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MEMP - Thesis Defense - Antoine Ramier

Friday, August 16, 2019

Optical coherence vibrography: a quantitative tool for probing auditory and ocular biomechanics

Mechanical properties of biological tissues are inherently tied to their function. As such, they can provide direct insight into the structure and integrity of organs, and how they are affected by physiological and pathological processes. Optical coherence tomography (OCT) is a powerful imaging modality that can image the anatomy of biological tissues with near-cellular resolution. It can also be used to measure vibrations and deformations with nanometer-level sensitivity. This combination of tomography and vibrometry - OCT vibrography - forms a tool that is singularly positioned to quantify biomechanical behavior at the tissue scale. This thesis focuses on two promising fields of application for OCT vibrography: otology and ophthalmology.  Sound-driven vibrations in the middle-ear ossicular chain and in the tympanic membrane are fundamental to hearing. Using the chinchilla ear as a model, we investigate the vibrational amplitude and phase as a function of sound frequency. Our 3-dimensional measurements reveal with unprecedented detail the modes of motion of the ossicular chain of an intact middle-ear. The ability of the cornea to focus light into a sharp image on the retina depends on its shape, which in turn is regulated by its mechanical properties. By measuring the velocity of mechanical waves, induced by an external stimulus and tracked using OCT vibrography, acoustic theory can be used to calculate the shear-elastic modulus of the corneal stroma.  Our study demonstrates the first OCT-based quantification of corneal elasticity in live humans.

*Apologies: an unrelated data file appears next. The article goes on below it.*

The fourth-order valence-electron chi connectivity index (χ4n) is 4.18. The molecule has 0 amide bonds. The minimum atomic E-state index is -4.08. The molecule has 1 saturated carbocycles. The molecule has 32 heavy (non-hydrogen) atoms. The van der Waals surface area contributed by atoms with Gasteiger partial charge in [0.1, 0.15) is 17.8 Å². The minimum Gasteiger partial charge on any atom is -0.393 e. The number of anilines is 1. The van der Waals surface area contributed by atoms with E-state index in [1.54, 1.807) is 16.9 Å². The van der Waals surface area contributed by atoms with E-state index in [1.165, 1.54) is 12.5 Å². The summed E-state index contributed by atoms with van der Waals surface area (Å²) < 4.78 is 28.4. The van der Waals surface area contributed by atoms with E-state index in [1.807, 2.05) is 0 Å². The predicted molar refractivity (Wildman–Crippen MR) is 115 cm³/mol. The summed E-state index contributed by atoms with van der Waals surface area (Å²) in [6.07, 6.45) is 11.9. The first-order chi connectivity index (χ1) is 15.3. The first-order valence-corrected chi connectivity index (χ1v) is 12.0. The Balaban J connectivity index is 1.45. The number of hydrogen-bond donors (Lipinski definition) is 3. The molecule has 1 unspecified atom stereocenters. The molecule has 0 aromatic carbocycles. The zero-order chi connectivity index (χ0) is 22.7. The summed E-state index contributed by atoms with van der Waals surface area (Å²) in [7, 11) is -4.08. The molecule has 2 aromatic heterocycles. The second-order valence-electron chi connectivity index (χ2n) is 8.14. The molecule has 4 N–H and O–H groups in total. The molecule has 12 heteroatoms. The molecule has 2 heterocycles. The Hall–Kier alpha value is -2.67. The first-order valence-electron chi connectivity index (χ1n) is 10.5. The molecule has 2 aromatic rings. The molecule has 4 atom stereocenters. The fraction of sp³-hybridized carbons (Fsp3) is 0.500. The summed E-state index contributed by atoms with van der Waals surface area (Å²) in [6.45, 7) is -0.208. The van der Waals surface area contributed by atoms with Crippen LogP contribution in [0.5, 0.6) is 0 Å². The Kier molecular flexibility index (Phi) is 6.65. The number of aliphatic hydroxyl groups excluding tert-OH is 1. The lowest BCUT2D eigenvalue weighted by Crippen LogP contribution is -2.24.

Thesis Supervisor:
Seok-Hyun Yun, PhD
Professor of Dermatology, HMS
 
Thesis Committee Chair:
Dennis M. Freeman, PhD
Professor of Electrical Engineering, MIT
 
Thesis Reader:
Ming Guo, PhD
Assistant Professor of Mechanical Engineering, MIT
 
 

 

Date and Time: 
Friday, August 16, 2019 - 10:00am to 12:00pm
Location: 

MIT E25-119/121